Presented by Nashville Children’s Theatre
Through Jan. 31 at NCT’s Hill Theatre
Pirates are cool. We know they’re supposed to be bad guysthey’re snarly, swarthy and bloodthirstyand we know that their shipboard efforts are in the service of rebellious, outlaw activities like smuggling and running from the King’s navy. But even though the “skull and crossbones” signifies dastardliness, there’s something about these ornery scalawags that translates into a magnetic sense of adventure and excitement.
The modern world can, in part, thank the Disney organization for this popular romanticization of late, since millions have visited and experienced Disney World’s “Pirates of the Caribbean” theme park tableaux. And the success of Gore Verbinski’s blockbuster 2003 film of the same name has directly brought pirate legend and lore to the contemporary entertainment forefront.
But long before all that, we could thank Scotsman author Robert Louis Stevenson (1850-1894) for what most of us know about pirates. His novel Treasure Island is a classic of adventure fiction, a genre in which he excelled. Besides being a prolific short story writer, Stevenson also wrote the classic novella The Strange Case of Dr. Jekyll and Mr. Hyde, in addition to the beloved poetry collection A Child’s Garden of Verses. Yet it is Treasure Island that secured his international reputation, and various film and TV translationsmost notably, director Byron Haskin’s 1950 Hollywood version starring Bobby Driscoll and Robert Newtonhave made this stirring tale a synonym for swashbuckling derring-do. (The familiar phrase, “Fifteen men on the dead man’s chestYo-ho-ho, and a bottle of rum!” appears on the book’s very first page.)
Yet if the new rendition currently playing at Nashville’s Children’s Theatre short-shrifts us on the Cinemascopic visual feel of an oceangoing voyage, director Scot Copeland’s adaptation certainly focuses on people and character in salutary fashion. Primarily, we are reminded that the essence of Stevenson’s story, set in the 18th century, concerns the courage of a fatherless teenager, Jim Hawkins, who takes possession of a treasure map, shares it with some trusted older gentlemen, then embarks with them on the sailing ship Hispaniola to a faraway isle to find a fortune in gold doubloons.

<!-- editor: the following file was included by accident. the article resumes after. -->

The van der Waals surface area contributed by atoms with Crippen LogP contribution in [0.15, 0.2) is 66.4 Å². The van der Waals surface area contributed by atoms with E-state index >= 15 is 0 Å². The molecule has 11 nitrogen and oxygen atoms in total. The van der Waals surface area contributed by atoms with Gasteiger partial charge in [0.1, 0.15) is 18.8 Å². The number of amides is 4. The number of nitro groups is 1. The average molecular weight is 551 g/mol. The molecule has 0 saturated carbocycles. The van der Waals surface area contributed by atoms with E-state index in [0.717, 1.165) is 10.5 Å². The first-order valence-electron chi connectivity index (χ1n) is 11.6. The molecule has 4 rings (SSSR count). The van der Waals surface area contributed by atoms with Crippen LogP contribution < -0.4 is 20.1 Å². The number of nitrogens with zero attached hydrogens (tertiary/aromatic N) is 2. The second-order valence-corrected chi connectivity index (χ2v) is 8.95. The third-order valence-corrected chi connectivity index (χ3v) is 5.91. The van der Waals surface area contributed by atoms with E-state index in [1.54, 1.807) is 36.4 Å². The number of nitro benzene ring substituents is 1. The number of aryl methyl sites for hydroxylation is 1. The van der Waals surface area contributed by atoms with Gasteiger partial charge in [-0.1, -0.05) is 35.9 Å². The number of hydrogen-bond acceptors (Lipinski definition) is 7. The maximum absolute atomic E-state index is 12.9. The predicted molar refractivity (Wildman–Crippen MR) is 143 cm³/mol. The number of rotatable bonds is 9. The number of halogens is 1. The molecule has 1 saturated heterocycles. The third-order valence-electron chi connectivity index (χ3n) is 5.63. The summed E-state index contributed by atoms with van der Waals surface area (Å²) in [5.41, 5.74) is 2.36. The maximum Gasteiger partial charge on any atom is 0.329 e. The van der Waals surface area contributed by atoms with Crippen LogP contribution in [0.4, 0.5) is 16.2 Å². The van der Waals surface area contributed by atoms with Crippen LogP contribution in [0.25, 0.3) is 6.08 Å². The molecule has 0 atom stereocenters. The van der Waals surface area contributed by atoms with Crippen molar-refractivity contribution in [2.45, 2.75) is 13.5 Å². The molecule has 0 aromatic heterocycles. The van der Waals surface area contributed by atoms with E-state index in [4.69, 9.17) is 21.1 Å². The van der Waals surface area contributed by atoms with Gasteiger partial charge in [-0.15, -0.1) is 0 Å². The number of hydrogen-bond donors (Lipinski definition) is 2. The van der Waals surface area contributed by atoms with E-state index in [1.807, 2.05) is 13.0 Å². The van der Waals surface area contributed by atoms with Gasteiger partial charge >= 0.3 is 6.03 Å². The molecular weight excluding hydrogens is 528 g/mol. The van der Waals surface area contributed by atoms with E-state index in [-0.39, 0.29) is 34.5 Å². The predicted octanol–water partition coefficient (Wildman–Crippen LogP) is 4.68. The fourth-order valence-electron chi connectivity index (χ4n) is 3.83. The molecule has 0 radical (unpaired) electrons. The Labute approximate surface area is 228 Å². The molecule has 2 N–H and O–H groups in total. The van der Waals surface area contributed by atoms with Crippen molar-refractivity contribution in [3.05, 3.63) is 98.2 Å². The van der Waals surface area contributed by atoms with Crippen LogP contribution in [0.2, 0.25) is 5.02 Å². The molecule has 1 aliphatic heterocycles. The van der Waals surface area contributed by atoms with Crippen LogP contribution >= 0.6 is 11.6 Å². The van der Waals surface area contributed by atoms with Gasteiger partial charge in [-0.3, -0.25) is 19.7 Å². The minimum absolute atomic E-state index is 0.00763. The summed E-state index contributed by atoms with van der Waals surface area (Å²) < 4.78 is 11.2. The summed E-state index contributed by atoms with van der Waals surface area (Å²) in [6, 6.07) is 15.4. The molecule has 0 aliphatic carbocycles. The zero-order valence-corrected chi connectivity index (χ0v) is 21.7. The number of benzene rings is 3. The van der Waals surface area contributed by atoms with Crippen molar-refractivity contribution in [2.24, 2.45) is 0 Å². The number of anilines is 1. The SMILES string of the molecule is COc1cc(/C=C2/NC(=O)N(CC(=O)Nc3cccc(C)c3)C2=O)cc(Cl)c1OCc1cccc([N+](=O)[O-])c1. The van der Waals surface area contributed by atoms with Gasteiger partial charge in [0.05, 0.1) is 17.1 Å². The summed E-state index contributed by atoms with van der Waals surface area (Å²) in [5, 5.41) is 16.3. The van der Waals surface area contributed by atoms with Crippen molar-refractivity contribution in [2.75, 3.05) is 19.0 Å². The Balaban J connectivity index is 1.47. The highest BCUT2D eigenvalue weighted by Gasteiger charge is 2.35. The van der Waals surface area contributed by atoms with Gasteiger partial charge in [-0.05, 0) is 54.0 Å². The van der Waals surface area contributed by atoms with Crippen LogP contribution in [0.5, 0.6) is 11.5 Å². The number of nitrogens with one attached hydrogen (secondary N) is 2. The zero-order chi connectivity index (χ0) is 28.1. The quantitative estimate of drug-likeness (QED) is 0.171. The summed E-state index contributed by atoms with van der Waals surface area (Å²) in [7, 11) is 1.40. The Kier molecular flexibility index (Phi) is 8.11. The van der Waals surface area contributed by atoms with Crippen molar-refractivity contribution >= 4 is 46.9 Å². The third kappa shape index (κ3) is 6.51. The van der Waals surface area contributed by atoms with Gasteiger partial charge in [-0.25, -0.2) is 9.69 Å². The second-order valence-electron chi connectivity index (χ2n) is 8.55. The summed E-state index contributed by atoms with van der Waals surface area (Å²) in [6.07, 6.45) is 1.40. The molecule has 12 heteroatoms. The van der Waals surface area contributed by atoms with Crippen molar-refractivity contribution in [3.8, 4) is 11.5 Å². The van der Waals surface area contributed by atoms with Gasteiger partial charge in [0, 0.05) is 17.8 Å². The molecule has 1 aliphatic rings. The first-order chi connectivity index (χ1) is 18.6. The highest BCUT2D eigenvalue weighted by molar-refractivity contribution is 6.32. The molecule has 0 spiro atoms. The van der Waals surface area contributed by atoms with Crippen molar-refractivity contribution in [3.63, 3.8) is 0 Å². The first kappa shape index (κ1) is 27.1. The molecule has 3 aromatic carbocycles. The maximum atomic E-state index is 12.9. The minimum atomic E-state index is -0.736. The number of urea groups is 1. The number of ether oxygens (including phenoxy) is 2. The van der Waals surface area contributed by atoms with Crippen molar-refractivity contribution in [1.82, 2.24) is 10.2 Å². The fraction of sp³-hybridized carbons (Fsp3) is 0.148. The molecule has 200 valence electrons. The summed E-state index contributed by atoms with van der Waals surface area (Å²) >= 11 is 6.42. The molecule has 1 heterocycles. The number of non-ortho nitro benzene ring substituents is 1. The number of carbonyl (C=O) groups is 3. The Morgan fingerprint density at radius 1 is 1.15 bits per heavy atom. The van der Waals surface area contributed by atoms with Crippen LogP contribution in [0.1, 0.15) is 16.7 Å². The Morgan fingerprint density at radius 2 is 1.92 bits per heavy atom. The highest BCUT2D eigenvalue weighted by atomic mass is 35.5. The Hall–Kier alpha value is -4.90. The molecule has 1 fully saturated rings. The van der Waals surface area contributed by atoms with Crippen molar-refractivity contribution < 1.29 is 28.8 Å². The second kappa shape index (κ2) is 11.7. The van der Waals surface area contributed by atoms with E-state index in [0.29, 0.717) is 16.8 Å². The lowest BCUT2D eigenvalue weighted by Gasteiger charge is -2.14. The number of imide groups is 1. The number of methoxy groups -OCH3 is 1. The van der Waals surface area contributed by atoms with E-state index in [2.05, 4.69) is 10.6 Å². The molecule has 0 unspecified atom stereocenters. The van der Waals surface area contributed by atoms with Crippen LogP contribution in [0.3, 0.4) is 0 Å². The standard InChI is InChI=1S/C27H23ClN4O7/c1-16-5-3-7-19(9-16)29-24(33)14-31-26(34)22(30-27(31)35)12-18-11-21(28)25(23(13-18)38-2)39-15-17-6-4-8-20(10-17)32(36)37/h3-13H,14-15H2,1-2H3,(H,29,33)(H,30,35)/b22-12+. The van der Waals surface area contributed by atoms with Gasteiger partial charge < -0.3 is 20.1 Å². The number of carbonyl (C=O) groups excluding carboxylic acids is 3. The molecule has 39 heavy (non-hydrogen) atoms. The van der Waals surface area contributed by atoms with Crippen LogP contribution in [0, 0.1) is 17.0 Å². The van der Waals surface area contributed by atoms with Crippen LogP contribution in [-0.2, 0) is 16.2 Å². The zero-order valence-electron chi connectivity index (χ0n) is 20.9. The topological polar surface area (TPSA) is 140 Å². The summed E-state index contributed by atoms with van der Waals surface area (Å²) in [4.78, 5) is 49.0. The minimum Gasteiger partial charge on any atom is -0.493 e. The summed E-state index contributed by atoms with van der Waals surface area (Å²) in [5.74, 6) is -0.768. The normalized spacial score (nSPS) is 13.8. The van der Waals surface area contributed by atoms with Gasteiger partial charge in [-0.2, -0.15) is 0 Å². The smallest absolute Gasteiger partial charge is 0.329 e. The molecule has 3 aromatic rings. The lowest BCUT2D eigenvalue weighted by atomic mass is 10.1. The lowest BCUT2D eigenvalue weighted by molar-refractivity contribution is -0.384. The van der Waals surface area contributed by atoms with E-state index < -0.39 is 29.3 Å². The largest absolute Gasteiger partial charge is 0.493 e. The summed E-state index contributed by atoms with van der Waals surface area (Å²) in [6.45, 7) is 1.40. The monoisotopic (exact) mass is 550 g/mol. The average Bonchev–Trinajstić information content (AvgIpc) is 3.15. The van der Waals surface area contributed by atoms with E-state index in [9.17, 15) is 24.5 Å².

Not to say that the NCT crew doesn’t do their best to turn Hill Theatre into a seafaring schooner. Sean Williams’ scenic design ably gives us a sense of multiple locations, from British coastal town to isolated island, and that includes shipboard scenes and a hoisting of the Jolly Roger once the pirates’ mutiny is afoot. Williams’ creative paint job on the theater’s fire curtain is also a wonder to behold. Patricia Taber provides authentic-looking costumes, and Paul Carrol Binkley has composed some grand incidental music.
On the critical literary front, Treasure Island has sometimes been assailed as possibly a tad convoluted and fraught with archaic language. So much the better that Copeland distills the book’s 34 chapters into its essential tale, offering snippets of verbal color (“Shiver me timbers!” for example) while maintaining the heart of the action, which plays out in about 70 minutes and climaxes with a fight scene punctuated by a fearsome, rafters-rattling gunshot.
There’s an excellent cast on board too, and somehow the six of them manage to seem like dozens. Matt Mellon is an earnest young Jim, and only he and Taber, who capably plays his mother, are cast in single roles. The othersRoss Brooks, Jonathan Root, Matt Chiorini and Henry Haggarddo double and triple duty, and one can only imagine that the backstage activity in switching roles and costumes might be occasionally as adventuresome as what’s happening onstage. It all works with precision, though.
Root re-establishes himself here as a very fine young thespian, playing the kindly and brave Dr. Livesey and a pirate role. The experienced Chiorini, who has previously appeared on every other major Nashville stage, makes his NCT debut in dual roles, most notably as the well-intentioned yet somewhat comical dandy Squire Trelawney. Haggard, who also helped direct the stage combat, takes three roles and has a whale of a character actor’s time with each, wringing out agitated comedic turns with seeming ease, in particular as the dotty, longtime marooned wildman Ben Gunn.
If there’s one performance worthy of sterner critique, it is that of Brooks as the story’s most well-known character, Long John Silver. Possibly, the modern imagination has been too influenced by the feisty but lovable, bigger-than-life Newton film portrayal. Nevertheless, Brooks, who certainly is the right physical type for the full-chested, one-legged buccaneer, offers us a kinder, gentler (or maybe just too laid-back) Silver, which works acceptably enough in the context of the show, but might have been broader and more playfully menacing. To his credit, he hobbles around nimbly on his crutch, and the excursion’s general direction stays on course anyway.
From there, it’s clear sailing till dawn.
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